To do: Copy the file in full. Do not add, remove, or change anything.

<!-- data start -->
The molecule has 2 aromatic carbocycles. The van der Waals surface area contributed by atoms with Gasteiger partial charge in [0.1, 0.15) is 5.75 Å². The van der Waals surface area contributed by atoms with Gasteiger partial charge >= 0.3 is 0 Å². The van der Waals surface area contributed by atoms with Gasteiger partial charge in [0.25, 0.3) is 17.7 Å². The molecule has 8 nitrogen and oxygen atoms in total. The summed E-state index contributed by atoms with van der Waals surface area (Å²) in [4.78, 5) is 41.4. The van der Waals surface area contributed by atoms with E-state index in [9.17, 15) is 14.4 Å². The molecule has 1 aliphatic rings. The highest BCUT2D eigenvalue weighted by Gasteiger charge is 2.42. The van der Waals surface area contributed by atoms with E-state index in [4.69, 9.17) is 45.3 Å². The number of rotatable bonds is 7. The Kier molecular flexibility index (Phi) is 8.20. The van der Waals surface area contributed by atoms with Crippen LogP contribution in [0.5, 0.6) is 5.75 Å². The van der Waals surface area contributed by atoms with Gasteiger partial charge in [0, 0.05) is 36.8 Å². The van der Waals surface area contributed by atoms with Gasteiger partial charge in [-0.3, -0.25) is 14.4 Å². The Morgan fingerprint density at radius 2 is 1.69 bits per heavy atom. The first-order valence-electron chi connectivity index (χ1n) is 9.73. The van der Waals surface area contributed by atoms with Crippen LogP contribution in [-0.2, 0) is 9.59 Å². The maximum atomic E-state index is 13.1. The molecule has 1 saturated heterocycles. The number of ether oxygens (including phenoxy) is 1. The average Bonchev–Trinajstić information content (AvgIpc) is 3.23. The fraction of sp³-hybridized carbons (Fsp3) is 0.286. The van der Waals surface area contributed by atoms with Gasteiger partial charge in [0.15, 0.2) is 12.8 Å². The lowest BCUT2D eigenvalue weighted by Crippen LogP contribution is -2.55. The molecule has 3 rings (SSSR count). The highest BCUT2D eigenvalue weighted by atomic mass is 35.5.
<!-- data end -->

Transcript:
The molecule has 2 aromatic carbocycles. The van der Waals surface area contributed by atoms with Gasteiger partial charge in [0.1, 0.15) is 5.75 Å². The van der Waals surface area contributed by atoms with Gasteiger partial charge >= 0.3 is 0 Å². The van der Waals surface area contributed by atoms with Gasteiger partial charge in [0.25, 0.3) is 17.7 Å². The molecule has 8 nitrogen and oxygen atoms in total. The summed E-state index contributed by atoms with van der Waals surface area (Å²) in [4.78, 5) is 41.4. The van der Waals surface area contributed by atoms with E-state index in [9.17, 15) is 14.4 Å². The molecule has 1 aliphatic rings. The highest BCUT2D eigenvalue weighted by Gasteiger charge is 2.42. The van der Waals surface area contributed by atoms with E-state index in [4.69, 9.17) is 45.3 Å². The number of rotatable bonds is 7. The Kier molecular flexibility index (Phi) is 8.20. The van der Waals surface area contributed by atoms with Crippen LogP contribution in [0.5, 0.6) is 5.75 Å². The van der Waals surface area contributed by atoms with Gasteiger partial charge in [0, 0.05) is 36.8 Å². The van der Waals surface area contributed by atoms with Gasteiger partial charge in [-0.3, -0.25) is 14.4 Å². The Morgan fingerprint density at radius 2 is 1.69 bits per heavy atom. The first-order valence-electron chi connectivity index (χ1n) is 9.73. The van der Waals surface area contributed by atoms with Crippen LogP contribution in [-0.2, 0) is 9.59 Å². The maximum atomic E-state index is 13.1. The molecule has 1 saturated heterocycles. The number of ether oxygens (including phenoxy) is 1. The average Bonchev–Trinajstić information content (AvgIpc) is 3.23. The fraction of sp³-hybridized carbons (Fsp3) is 0.286. The van der Waals surface area contributed by atoms with Gasteiger partial charge in [0.15, 0.2) is 12.8 Å². The lowest BCUT2D eigenvalue weighted by Crippen LogP contribution is -2.55. The molecule has 3 rings (SSSR count). The highest BCUT2D eigenvalue weighted by atomic mass is 35.5.